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What New Hampshire voters think about the contenders in today's primary


Voting is underway in New Hampshire. There is a Republican presidential primary matchup between former President Donald Trump and former U.N. Ambassador Nikki Haley, and Democrats are also taking part in a write-in campaign for President Biden. NPR's Ashley Lopez spent some time at the polls today in Manchester, N.H., and joins us now. Hi, Ashley.


SUMMERS: All right, Ashley. Let's start off with the Democrats. Tell us what you heard from voters there about this write-in campaign on behalf of President Biden.

LOPEZ: Yeah. Well, at the polling location I was at, many of the folks I talked to were Democrats. And, you know, some of them were not too happy about the fact that the Democratic Party decided not to put Joe Biden on the ballot and instead are letting South Carolina be the first state to formally weigh in on the Democratic primary. But I will say other folks didn't seem too fazed by this. They said Biden was likely to win anyway, and they just wanted to show their support for Joe Biden in any way they can, right? Others said they were just in the habit of voting, so even if they weren't the biggest fans of Joe Biden, they just felt it was their duty to, you know, come out and vote.

SUMMERS: Right. All right, let's shift gears here to what is now...

LOPEZ: Yeah.

SUMMERS: ...A one-on-one race between Nikki Haley and Donald Trump. I know that Haley hopes to perform well in New Hampshire, perhaps pull off a surprise win there. What did you hear from her supporters?

LOPEZ: Yeah. I talked to quite a few Republican voters. Of course, I should say there were quite a few Trump voters there, too. But there were a significant amount of GOP voters who said they were there to vote for Nikki Haley. I spoke to Susan Byron (ph). She's a registered Republican, and she says she was really excited to vote for Haley today.

SUSAN BYRON: The first time I ever heard her, I loved her. I had never heard of her. And I talked to my son about it and my daughter, and they really kind of liked her, too. I think she's really good.

LOPEZ: And while there were a lot of Republicans who turned out to vote for Haley, there were also a lot of independent or politically unaffiliated voters who turned out to vote for her, too.

SUMMERS: And that's significant because independent voters really could be key to the outcome in New Hampshire in this Republican primary. Tell us what you heard from independent voters today.

LOPEZ: Yeah. So just a reminder for our listeners - New Hampshire voting laws allow independent voters to cast a ballot in either a Democratic or Republican primary. They get to choose. So it was really interesting to hear these voters', like, internal calculus for how they're voting. For instance, I talked to Ty Rivera (ph). He's 20 years old, an independent voter who is voting in his first presidential election, and he's definitely more left-leaning. But he decided to vote in the GOP primary so that he could vote for Nikki Haley.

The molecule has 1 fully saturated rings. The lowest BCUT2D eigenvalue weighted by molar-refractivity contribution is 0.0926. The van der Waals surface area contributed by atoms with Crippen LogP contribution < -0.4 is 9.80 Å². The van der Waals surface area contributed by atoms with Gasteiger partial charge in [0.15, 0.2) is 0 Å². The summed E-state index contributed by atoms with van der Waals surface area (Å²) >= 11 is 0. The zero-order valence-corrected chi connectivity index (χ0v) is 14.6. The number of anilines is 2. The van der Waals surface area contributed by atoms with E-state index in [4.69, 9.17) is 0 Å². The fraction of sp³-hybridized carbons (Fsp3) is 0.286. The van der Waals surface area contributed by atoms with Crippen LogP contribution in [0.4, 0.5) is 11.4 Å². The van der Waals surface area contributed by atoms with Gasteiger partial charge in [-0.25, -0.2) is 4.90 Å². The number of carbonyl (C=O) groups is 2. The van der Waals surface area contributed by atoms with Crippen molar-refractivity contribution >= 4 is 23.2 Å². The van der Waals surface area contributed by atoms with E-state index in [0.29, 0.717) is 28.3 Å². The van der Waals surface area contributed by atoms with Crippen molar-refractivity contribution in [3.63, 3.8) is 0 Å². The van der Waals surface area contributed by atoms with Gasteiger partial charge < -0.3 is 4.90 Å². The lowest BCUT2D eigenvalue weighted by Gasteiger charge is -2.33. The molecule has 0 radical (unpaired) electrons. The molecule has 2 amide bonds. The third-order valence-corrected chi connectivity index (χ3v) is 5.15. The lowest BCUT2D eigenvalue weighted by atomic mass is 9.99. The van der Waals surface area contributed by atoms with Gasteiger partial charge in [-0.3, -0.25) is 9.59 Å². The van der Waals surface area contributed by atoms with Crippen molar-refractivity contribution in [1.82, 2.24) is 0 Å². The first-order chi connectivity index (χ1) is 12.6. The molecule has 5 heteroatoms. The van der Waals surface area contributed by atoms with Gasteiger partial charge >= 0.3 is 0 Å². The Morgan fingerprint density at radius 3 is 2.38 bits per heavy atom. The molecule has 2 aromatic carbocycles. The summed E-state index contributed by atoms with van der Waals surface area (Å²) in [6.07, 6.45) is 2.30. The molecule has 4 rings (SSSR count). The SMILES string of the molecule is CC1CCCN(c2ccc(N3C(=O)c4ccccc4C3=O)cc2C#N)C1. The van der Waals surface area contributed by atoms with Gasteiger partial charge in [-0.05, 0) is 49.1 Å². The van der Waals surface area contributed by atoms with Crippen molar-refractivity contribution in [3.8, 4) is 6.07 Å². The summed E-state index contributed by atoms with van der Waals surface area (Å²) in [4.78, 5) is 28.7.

TY RIVERA: I personally don't care for any of the Republican nominees. I prefer Democrat, but I think since I'm undeclared, I think being able to vote for either party is important.

LOPEZ: I also spoke to Dorothy Curtis (ph), who did the same thing. She's in her 80s and was a Republican for many years but just doesn't like Trump, so she voted for Nikki Haley.

DOROTHY CURTIS: Only problem I have with her - and I do have a problem with her - is that she's going to hide in Trump if she gets in, and that's wrong.


CURTIS: I'm sorry. So once again, this is - year after year after year, you're voting against instead of for. I want to go to an election where I can vote for somebody. This was supposed to be the one. I'm getting too old for this.

SUMMERS: Wow. And, Ashley, did voters tell you what they make of the sort of strategic voting that these voters were describing that's going on there?

LOPEZ: Well, some people see this as a benefit of being an independent voter in New Hampshire, right? So they have options. But others felt really uncomfortable doing that. I spoke to one voter, James Vieau (ph), who is left-leaning and an independent voter, and he says he really couldn't bring himself to vote for Haley. He told me he didn't like the way Haley has talked about immigrants, so he instead just voted in the Democratic primary and wrote in Pete Buttigieg.

SUMMERS: NPR's Ashley Lopez reporting from New Hampshire. Ashley, thank you.

LOPEZ: Yeah. Thank you. Transcript provided by NPR, Copyright NPR.

NPR transcripts are created on a rush deadline by an NPR contractor. This text may not be in its final form and may be updated or revised in the future. Accuracy and availability may vary. The authoritative record of NPR’s programming is the audio record.

Ashley Lopez
Ashley Lopez is a political correspondent for NPR based in Austin, Texas. She joined NPR in May 2022. Prior to NPR, Lopez spent more than six years as a health care and politics reporter for KUT, Austin's public radio station. Before that, she was a political reporter for NPR Member stations in Florida and Kentucky. Lopez is a graduate of the University of North Carolina at Chapel Hill and grew up in Miami, Florida.